Britgirlintoronto is a collection of observations covering (largely) "all things Toronto". If you are a visitor, have visitors or simply want to find out how exciting and diverse Toronto can be then leave a comment and I will respond
CONTACT – The Wonder of the Arecibo Observatory Puerto Rico
The dream – had its origins in an idea of Professor William E. Gordon, then of Cornell University, who was interested in the study of the Ionosphere. Despite all sorts of funding adversities, his persistence paid off:
The reality – Arecibo Observatory, opened in 1963 and the setting for movies such as “Contact” with Jodi Foster and James Bond’s “Goldeneye” featuring Piers Brosnan and Sean Bean. This really is a “must see” even if you are not driven by the same agenda as myself. It truly is one of the modern wonders of the world and the fact that after almost 50 years of technological advancement in every facet of our planet, this still remains the world’s largest dish and recognized as one of the most important national centers for research in radio astronomy, planetary radar and terrestrial aeronomy.
What makes it so special? – The giant size of the reflector is the largest curved focusing antenna on the planet, which means it is the world’s most sensitive radio telescope. Other radio telescopes may require several hours observing a given radio source to collect enough energy for analysis whereas at Ariecibo this may require just a few minutes of observation.
And how cool is the following: “On 16 November 1974 The Arecibo message was broadcast into space a single time via frequency modulated radio waves. Because it will take 25,000 years for the message to reach its intended destination of stars (and an additional 25,000 years for any reply), the Arecibo message was more a demonstration of human technological achievement than a real attempt to enter into a conversation with extraterrestrials. In fact, the stars of M13 that the message was aimed at will no longer be in that location when the message arrives.According to the Cornell News press release of November 12, 1999, the real purpose of the message was not to make contact, but to demonstrate the capabilities of newly installed equipment.
Located in a karst topography in the north of Puerto Rico, the 20 acre dish is suspended within an enormous sinkhole feature (which is 1300 feet across). “The surface is made of almost 40,000 perforated aluminum panels, each measuring about 3 feet by 6 feet, supported by a network of steel cables strung across the underlying karst sinkhole. It is a spherical (not parabolic) reflector. Suspended 450 feet above the reflector is the 900 ton platform. Similar in design to a bridge, it hangs in midair on eighteen cables, which are strung from three reinforced concrete towers. One is 365 feet high, and the other two are 265 feet high”. All three tops are at the same elevation and along with the Gregorian dome are the only part of the observatory visible from the road below.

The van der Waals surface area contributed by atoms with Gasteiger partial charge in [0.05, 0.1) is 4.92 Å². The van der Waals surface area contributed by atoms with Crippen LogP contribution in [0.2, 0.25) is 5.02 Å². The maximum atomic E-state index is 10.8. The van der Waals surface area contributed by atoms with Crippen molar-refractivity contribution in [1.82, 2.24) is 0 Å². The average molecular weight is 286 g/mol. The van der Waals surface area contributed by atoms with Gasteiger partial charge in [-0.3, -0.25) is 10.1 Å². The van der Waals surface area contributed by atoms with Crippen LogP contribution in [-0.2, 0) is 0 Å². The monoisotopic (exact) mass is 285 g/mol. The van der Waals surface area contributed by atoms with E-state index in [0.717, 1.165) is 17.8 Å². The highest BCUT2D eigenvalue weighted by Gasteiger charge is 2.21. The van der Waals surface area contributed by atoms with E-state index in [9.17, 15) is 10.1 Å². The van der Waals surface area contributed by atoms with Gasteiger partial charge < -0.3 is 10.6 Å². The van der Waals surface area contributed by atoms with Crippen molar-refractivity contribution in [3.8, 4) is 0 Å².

In the same year that the Observatory opened (1963), my Father – a Scientist and engineer – took his wife and two young kids on a two-hour jaunt from San Juan, up the spiralling and largely unpaved tortuous route to the “new” Arecibo Observatory. All I remember was sitting on the transmission hump in the front of the “Punchbuggy” Volkswagen beetle retching with nausea at every change in direction and missed turning. The signposts in those days were virtually non-existent as this was not a tourist destination. I do recollect an extended stop in the gravel “car park” at our destination: So for me visiting this amazing “one-off” was a mixed bag of emotions – eager anticipation with a tinge of sadness and a feeling of intellectual inadequacy:
Anticipation because I’d been planning this since I knew we were coming to Puerto Rico again and we even flew out a day early to fit it in. I’d researched every aspect of this “attraction” from opening hours to directions and reviews. To be honest, the reviews weren’t comforting; many bewailing the poorly signposted route up to the site amidst a maze of unmarked side roads with even more discouraging anecdotal stories of these roads becoming rivers of mud during rainfall. And here’s the thing; I hadn’t factored in rainfall as technically it wasn’t rainy season. Yes I know that these almost equatorial climates get a soaking most days and at the time of our visit it had already been raining for two 2 days non-stop. The skies were grey, low hanging and ominous.
Anyhow contrary to the reviews and following a refurbishment of the site and visitor centre, the signposts – old and new – were plentiful and at every junction.
Sadness because Dad passed away in 1966 without ever getting to witness the wonders of this radio dish – for instance it discovered the first quasar, the star like celestial objects that appear far from earth and emit powerful radio waves. He would have been fascinated by – and probably involved in – the advances in physics and space science facilitated by the construction of this dish; the gaps between imagination and reality that it’s presence has closed.
Now part of the National Astronomy and Ionosphere Center (NAIC), a national research center operated by SRI International, USRA and UMET, under a cooperative agreement with the National Science Foundation (NSF), the range of discoveries in mathematics; physics and science unearthed through the many projects carried out at Arecibo, continues to ensure huge leaps forward in our understanding of the universe.
Why the Inadequacy – well, being challenged academically in the arenas of Maths and Physics, I had only a rudimentary ability to process and comprehend many of the “superb” exhibits in the visitor centre!
Question: How does the genius science and math gene skip generations?
For sure, I am not my Father’s daughter in these areas:
So Dad, this visit was for you – my eyes the conduit to your soul – hope you enjoyed it
Over and Out